Autopsy finds Lyme disease spirochetes in patient with Lewy body dementia
Several studies have described patients with Lyme disease as suffering from dementia-like symptoms, including brain fog, memory loss and confusion. In 2018, researchers reported the case of an 80-year-old man with neuroborreliosis who was almost misdiagnosed with dementia.  Meanwhile, singer/songwriter Kris Kristofferson, initially diagnosed with Alzheimer's disease, was later found to have Lyme disease.
In a recent study entitled “Detecting Borrelia Spirochetes: A Case Study With Validation Among Autopsy Specimens,” researchers describe a woman with Lyme disease who was later diagnosed with Lewy body dementia.²
Lyme disease diagnosed at age 54
At age 54, the woman was diagnosed with Lyme disease based upon a well-documented erythema migrans rash, along with severe headaches, joint pain and a fever of 104°. Test results for Lyme disease were also positive by ELISA and both IgM and IgG Western blots.
The patient’s symptoms resolved with 10 days of doxycycline treatment. But, she later developed a sleep behavior disorder and cognitive problems, including slower processing speed, difficulty with mental tracking and word-finding.
“Other symptoms included photophobia, paresthesias, fasciculations, and myoclonic jerks,” writes Gadila and colleagues.
“Neurocognitive testing revealed deficits in visuospatial skills and executive functions with preservation of verbal skills, suggesting a neurodegenerative process.”
Symptoms worsen, MRI and PET scan abnormal
The woman’s brain MRI and PET scan were abnormal. “Brain Magnetic Resonance Imaging with and without contrast showed mild atrophy and non-specific scattered white matter hyperintensities without enhancement,” the authors write. “Brain Single Photon Emission Computed Tomography scans showed decreased perfusion in the right posterior parietal and temporal lobes.”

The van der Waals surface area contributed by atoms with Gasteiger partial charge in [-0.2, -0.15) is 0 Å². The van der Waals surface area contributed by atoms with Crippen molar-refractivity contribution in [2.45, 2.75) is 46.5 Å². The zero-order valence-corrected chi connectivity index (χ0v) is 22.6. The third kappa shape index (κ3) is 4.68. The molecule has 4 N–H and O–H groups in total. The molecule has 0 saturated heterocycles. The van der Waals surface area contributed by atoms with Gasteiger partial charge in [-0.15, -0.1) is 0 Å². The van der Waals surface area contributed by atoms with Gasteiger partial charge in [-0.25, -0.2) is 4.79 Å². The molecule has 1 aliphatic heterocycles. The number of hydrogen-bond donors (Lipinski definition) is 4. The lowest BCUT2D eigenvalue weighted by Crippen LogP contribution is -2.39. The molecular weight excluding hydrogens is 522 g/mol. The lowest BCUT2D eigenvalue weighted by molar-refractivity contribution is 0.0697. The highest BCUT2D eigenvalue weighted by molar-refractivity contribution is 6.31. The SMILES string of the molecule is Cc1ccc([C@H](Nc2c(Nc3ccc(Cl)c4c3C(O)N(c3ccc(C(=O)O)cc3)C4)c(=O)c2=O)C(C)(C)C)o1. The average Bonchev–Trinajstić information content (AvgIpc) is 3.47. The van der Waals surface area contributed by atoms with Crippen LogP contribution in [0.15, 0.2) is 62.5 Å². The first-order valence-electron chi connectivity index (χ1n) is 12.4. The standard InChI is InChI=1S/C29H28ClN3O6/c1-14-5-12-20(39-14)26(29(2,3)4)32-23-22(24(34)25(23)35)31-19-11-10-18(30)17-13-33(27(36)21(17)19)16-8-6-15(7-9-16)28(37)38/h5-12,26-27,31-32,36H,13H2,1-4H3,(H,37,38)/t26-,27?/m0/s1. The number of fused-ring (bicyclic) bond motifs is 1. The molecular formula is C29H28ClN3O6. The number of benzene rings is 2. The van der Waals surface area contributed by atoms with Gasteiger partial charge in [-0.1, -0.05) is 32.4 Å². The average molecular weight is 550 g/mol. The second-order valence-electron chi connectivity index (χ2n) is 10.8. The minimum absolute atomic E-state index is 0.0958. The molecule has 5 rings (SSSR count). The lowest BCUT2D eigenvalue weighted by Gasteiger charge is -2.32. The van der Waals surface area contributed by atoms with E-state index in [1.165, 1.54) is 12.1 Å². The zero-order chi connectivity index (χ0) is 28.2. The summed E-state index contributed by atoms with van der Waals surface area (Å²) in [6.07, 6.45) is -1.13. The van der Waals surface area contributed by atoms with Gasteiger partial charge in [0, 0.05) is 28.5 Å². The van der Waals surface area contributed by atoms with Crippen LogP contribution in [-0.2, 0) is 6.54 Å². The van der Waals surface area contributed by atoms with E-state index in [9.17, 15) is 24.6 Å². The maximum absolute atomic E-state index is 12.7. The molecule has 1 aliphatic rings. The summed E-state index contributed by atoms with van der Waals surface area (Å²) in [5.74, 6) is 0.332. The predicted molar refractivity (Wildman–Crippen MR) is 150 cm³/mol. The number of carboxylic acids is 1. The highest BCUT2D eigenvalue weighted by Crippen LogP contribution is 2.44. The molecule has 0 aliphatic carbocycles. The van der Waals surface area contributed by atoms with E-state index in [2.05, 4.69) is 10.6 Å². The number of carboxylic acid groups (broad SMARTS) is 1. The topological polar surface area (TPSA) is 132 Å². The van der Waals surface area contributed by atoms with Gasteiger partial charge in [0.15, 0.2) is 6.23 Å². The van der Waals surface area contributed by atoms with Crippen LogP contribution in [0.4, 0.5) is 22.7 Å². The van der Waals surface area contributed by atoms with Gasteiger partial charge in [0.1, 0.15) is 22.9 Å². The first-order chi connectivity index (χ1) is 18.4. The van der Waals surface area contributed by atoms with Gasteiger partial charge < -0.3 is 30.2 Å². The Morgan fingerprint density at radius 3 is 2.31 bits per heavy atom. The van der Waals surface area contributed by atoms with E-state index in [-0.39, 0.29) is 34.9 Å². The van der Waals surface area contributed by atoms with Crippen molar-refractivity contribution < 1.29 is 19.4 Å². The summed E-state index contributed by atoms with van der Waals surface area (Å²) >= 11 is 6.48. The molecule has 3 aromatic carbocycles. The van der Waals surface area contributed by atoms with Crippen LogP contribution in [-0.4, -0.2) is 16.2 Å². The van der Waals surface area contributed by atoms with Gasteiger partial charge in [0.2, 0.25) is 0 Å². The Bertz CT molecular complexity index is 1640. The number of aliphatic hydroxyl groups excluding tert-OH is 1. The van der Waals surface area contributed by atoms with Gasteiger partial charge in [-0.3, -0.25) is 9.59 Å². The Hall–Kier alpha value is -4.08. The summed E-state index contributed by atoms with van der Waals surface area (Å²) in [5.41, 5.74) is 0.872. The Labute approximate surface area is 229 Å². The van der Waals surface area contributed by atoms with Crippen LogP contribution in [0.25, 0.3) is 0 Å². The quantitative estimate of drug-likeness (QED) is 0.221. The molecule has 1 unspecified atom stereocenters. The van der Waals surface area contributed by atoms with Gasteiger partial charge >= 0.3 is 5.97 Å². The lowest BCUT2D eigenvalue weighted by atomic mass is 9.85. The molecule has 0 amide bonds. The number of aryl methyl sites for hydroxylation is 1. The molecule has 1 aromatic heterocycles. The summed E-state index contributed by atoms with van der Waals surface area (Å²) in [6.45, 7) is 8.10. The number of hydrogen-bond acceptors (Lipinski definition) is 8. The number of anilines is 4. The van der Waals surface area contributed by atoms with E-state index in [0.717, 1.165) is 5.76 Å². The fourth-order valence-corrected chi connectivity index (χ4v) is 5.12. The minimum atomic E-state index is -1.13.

At age 60, the woman was treated with an 8-week course of intravenous ceftriaxone, followed by 6 months of oral amoxicillin.
The treatment resulted in a 60% improvement in cognition and interpersonal engagement, according to the authors.
Unfortunately, “The initial improvement was not sustained and subsequent antibiotic therapy with minocycline was of no clear benefit; gradually her visual spatial skills and executive functions deteriorated further, and anxiety worsened.”
Lewy body dementia diagnosed at age 62
At age 62, the woman was diagnosed clinically with Lewy body dementia.
”Early and severe movement disorders, REM behavioral disorder, paranoia, and personality changes all favored a clinical diagnosis of dementia with Lewy bodies,” the authors explain.
Sadly, the woman died at age 69, 15 years after the initial infection with Borrelia burgdorferi, the causative agent of Lyme disease.
Autopsy reveals spirochetes in the brain
The authors performed an autopsy to evaluate whether antibiotic treatment had failed to eradicate Lyme disease or whether there was a re-infection.
An autopsy later revealed spirochetes in the brain and central nervous system. However, the authors could not determine if the dementia was caused by the Borrelia burgdorferi infection.
“Our study confirms that Borrelia burgdorferi was detected in the brain and spinal cord tissue of this patient with a history of previously treated Lyme disease.”
The authors could not directly attribute Lyme disease (B. burgdorferi infection) as causing the woman’s Lewy body dementia.
“These results however do not clarify whether the Borrelia infection had anything to do with her progressive neurodegenerative disorder,” the authors explain.
“It is possible this is an unrelated incidental finding or that there is a relationship between CNS infection with [Borrelia burgdorferi] and the development of a neurodegenerative dementing disorder.”
Editor’s perspective: Researchers have been investigating reversible causes of dementia. This case should encourage physicians to consider Lyme disease as a possible cause of dementia in some patients.
It is not clear whether treating longer than 10 days at onset or retreating earlier would have been helpful for this patient.
- Karrasch M, Fingerle V, Boden K, et al. Neuroborreliosis and acute encephalopathy: The use of CXCL13 as a biomarker in CNS manifestations of Lyme borreliosis. Ticks Tick Borne Dis. 2017.
- Gadila SKG, Rosoklija G, Dwork AJ, Fallon BA, Embers ME. Detecting Borrelia Spirochetes: A Case Study With Validation Among Autopsy Specimens. Front Neurol. 2021;12:628045. doi:10.3389/fneur.2021.628045
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